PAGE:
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No benefit for diabetes drug in pancreatic cancer, preclinical study finds

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A diabetes drug that showed promise in previous studies as an anti-cancer treatment failed to show any benefit in a UNC Lineberger Comprehensive Cancer Center-led study that used pancreatic cancer tissue samples to test sensitivity to the drug.

The study, published in the journal PLOS ONE, supports findings from a randomized clinical trial published last year. That previous study, published in The Lancet Oncology, found no improved outcomes for pancreatic cancer patients who added the type 2 diabetes drug metformin to cancer treatment.

UNC Lineberger researchers believe their study adds further support for the importance of testing new therapies in preclinical animal models that use actual tumors from patients. They believe these preclinical models may better predict patient response, and can better prevent patients from receiving treatments that may not benefit them in clinical trials.

“We believe our findings should encourage the use of patient-derived xenograft, also called human-in-mouse models, to inform future clinical trials,” said Jen Jen Yeh, MD, a UNC Lineberger member and an associate professor and the vice chair for research in the UNC School of Medicine Department of Surgery. “If there’s no activity in these models, then perhaps we should rethink whether or not trials should be opened and patient-time wasted.”

In the UNC Lineberger-led study, researchers were interested in studying metformin in pancreatic cancer because previous epidemiological studies had shown a decreased incidence of pancreatic cancer in diabetic patients taking metformin.

There has been a great deal of interest in harnessing this low-toxicity drug for cancer treatment.

“In addition, many preclinical studies using traditional animal models showed that metformin may have benefit against pancreatic cancer,” said Yeh, who also has an appointment in the UNC Department of Pharmacology.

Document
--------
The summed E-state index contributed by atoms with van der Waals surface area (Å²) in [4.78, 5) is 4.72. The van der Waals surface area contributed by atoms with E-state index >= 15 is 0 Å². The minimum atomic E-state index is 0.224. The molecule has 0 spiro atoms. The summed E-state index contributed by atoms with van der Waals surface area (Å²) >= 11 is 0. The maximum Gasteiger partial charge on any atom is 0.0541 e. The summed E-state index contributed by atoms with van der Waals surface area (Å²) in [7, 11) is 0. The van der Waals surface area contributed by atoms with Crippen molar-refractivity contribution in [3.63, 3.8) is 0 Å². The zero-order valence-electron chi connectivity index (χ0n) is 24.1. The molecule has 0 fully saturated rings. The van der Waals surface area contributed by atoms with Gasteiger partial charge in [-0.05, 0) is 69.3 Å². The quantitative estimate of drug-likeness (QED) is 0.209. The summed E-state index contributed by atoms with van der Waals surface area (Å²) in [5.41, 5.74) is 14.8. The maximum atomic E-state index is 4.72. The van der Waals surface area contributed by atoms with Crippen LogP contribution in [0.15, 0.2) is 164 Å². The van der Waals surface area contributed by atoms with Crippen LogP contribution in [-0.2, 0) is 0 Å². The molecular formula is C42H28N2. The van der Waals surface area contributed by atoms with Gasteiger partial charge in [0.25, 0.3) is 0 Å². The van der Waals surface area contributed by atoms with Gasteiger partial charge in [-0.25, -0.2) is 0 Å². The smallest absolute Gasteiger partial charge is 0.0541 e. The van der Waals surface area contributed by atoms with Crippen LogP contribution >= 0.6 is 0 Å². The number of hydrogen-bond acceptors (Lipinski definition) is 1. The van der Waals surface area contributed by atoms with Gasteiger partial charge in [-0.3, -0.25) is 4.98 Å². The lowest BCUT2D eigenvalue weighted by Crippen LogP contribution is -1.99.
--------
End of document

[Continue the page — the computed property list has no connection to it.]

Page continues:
The researchers tested metformin in mouse models engrafted with pancreatic cancer tissue from four patients, finding that all four patient lines that they tested were resistant to the drug.

Yeh said that patient-derived xenograft models, which use actual tumor tissue, reflect the heterogeneity of patients to a greater degree compared with traditional studies using cancer cell line models, and also better represent the tumor subtypes that UNC Lineberger researchers, led by Yeh, recently identified in a study published in Nature Genetics.

Evaluating a library of living biopsies from patients, which is what these models represent, may deliver a more accurate readout of what may happen to patient tumors, she said, and could be helpful for planning clinical trials.

“There were a lot of hints from previous studies that that this may be a very safe and well-tolerated way to treat pancreatic cancer,” Yeh said. “But that’s not what our results found. We believe that the importance of our findings is that patient-derived xenograft models could and should be used in many cases to help predict drug response in patients.”

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